Revolutionary toilets to provide safe sanitation

A toilet that uses little or no water is expected to improve sanitation in the developing world. Last year the Bill & Melinda Gates Foundation, named after the Microsoft co-founder and his wife, gave grants to eight universities around the world to help create a hygienic toilet that is safe and affordable and can transform waste into energy.

About 2.6 billion people – or 40 per cent of world’s population mostly in sub-Saharan Africa and south Asia – lack access to safe sanitation and are forced to defecate in the open.

Open defecation leads to sanitation problems that cause 1.5 million children under five to die each year.

The winner of the Reinvent the Toilet fair was a team from the California Institute of Technology. Professor Michael Hoffman’s design toilet is solar powered, generating hydrogen gas and electricity [EPA]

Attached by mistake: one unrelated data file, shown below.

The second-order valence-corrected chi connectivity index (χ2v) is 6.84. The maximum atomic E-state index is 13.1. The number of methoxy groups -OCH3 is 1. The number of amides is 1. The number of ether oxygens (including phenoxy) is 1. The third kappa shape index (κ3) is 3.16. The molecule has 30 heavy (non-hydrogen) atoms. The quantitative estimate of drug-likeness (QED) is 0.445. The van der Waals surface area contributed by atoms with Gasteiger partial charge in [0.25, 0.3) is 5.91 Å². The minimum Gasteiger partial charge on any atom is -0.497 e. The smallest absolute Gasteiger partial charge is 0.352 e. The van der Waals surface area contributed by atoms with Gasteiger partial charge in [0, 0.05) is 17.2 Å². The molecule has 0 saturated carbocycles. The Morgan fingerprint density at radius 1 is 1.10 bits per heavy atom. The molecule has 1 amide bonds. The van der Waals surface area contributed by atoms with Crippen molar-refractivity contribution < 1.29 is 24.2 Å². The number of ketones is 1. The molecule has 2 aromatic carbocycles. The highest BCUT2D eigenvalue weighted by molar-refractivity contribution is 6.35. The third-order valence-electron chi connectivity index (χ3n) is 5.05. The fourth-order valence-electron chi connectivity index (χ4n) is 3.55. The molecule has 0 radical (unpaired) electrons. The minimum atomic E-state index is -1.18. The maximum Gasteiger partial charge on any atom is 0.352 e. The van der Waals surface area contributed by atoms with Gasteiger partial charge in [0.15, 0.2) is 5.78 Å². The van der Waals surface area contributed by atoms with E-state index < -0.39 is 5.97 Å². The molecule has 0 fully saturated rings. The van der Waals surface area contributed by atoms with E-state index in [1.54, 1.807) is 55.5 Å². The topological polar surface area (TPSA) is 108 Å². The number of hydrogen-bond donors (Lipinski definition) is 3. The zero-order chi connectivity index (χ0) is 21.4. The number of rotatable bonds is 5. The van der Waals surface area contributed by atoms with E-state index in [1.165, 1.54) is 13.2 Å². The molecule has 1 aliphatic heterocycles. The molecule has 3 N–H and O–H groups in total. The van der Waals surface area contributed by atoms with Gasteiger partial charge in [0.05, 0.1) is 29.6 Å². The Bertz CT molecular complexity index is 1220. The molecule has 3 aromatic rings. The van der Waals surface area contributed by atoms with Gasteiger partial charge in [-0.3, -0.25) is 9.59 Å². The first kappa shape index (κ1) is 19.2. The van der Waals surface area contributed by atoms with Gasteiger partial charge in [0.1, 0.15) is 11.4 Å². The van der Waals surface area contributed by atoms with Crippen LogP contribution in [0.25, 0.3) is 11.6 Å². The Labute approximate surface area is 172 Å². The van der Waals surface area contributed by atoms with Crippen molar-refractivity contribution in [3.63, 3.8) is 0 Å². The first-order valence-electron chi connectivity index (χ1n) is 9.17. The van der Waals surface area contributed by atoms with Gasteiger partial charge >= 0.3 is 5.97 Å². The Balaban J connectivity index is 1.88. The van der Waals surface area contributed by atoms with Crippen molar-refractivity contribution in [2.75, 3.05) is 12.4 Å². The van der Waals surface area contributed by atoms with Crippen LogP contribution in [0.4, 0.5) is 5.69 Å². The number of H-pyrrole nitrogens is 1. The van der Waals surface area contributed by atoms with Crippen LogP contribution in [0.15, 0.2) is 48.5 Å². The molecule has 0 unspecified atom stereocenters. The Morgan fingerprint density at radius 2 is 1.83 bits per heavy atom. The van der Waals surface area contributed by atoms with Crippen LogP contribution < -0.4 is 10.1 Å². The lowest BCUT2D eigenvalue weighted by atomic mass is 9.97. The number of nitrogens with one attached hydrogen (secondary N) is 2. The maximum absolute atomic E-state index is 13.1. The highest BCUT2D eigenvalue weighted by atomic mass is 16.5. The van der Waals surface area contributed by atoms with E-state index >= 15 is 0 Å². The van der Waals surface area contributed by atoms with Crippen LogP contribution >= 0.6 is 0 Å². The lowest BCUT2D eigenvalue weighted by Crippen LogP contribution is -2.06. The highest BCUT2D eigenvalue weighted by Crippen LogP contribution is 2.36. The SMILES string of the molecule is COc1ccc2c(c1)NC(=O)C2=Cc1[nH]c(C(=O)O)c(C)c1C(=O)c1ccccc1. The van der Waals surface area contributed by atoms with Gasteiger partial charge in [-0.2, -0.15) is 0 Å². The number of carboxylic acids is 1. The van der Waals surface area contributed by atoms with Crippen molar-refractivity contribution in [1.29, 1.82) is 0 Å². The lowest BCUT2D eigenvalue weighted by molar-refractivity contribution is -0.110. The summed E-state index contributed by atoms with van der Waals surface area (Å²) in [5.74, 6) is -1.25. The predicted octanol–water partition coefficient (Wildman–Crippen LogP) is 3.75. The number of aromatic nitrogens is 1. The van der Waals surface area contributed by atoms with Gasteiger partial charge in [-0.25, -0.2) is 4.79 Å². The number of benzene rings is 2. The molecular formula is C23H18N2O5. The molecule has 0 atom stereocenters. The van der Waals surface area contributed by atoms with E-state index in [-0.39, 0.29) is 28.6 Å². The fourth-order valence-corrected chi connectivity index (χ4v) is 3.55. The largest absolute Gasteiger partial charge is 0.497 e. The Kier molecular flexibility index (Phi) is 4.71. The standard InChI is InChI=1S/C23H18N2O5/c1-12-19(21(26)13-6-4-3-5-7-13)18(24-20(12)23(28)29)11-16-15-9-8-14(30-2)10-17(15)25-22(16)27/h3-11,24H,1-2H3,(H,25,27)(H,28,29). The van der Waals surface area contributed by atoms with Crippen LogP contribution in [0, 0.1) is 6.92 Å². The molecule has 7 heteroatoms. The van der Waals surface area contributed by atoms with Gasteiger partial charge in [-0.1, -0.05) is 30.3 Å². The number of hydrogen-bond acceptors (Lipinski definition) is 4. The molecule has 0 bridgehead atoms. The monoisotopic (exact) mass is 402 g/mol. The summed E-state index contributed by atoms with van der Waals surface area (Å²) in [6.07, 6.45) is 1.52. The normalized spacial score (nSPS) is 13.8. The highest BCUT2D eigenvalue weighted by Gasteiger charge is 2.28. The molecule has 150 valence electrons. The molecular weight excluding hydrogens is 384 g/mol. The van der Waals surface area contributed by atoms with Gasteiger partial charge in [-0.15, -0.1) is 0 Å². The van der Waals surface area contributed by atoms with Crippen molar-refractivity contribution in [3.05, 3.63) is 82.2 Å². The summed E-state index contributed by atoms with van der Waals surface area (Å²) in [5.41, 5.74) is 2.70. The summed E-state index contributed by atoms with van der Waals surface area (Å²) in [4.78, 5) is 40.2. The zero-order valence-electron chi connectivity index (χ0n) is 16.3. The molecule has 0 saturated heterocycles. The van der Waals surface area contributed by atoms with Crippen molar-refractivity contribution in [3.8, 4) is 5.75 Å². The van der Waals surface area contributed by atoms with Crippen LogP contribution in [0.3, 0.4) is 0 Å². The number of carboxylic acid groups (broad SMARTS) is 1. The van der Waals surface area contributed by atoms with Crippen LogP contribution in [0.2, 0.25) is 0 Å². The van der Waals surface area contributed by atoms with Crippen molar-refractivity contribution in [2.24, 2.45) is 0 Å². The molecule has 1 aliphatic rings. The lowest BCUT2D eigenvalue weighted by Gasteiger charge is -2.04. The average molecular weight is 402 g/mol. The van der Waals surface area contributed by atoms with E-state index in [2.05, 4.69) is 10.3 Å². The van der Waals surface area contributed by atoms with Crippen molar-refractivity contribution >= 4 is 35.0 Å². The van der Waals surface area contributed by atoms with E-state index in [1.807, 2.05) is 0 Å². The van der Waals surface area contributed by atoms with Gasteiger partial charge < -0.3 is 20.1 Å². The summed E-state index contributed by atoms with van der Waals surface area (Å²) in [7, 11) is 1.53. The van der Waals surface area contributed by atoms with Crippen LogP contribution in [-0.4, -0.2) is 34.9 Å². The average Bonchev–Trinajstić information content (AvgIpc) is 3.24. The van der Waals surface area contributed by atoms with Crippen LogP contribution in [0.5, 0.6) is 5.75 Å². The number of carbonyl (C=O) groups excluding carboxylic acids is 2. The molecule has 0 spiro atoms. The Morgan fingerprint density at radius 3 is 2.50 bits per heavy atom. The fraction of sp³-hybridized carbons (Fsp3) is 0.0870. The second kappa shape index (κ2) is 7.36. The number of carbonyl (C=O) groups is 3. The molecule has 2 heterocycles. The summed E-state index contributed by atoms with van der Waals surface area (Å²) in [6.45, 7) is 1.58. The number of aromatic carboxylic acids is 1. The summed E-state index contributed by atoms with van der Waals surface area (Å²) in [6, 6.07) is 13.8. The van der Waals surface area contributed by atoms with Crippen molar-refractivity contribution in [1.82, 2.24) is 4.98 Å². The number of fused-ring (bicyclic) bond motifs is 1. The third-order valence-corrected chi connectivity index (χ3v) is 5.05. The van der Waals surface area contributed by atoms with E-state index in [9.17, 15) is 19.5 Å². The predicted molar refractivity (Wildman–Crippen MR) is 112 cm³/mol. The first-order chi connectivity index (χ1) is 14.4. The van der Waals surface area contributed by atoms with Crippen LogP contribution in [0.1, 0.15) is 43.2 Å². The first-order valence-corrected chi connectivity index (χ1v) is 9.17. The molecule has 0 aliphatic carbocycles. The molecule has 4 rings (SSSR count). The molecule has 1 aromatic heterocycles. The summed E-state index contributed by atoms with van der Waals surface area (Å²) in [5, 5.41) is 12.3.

The designs needed to operate at a cost of no more than five cents a day and would ideally capture energy or other resources.

Other designs submitted included a lavatory that used microwave energy to turn human waste into electricity. Another turned excrement into charcoal, while a third used urine for flushing.

The Toilet Revolution is coming

This week, engineers, philanthropists, media and more from around the world will gather at the the Bill & Melinda Gates Foundation in Seattle for the “Reinvent the Toilet Fair,” a $3 million project funded in grants by the Foundation that will showcase revolutionary new toilets that don’t need water, electricity or even a connection to a sewage system.

The goal of the project is to help improve the lives of the 2.6 billion people in the third world who do not have access to a toilet.

Lack of access to proper sewage can expose people to deadly diseases, and as Bill Gates notes on his blog, “we need new ideas to help reduce disease and find new ways to turn crap into valuable stuff, like fuel, fertilizer, and fresh water.”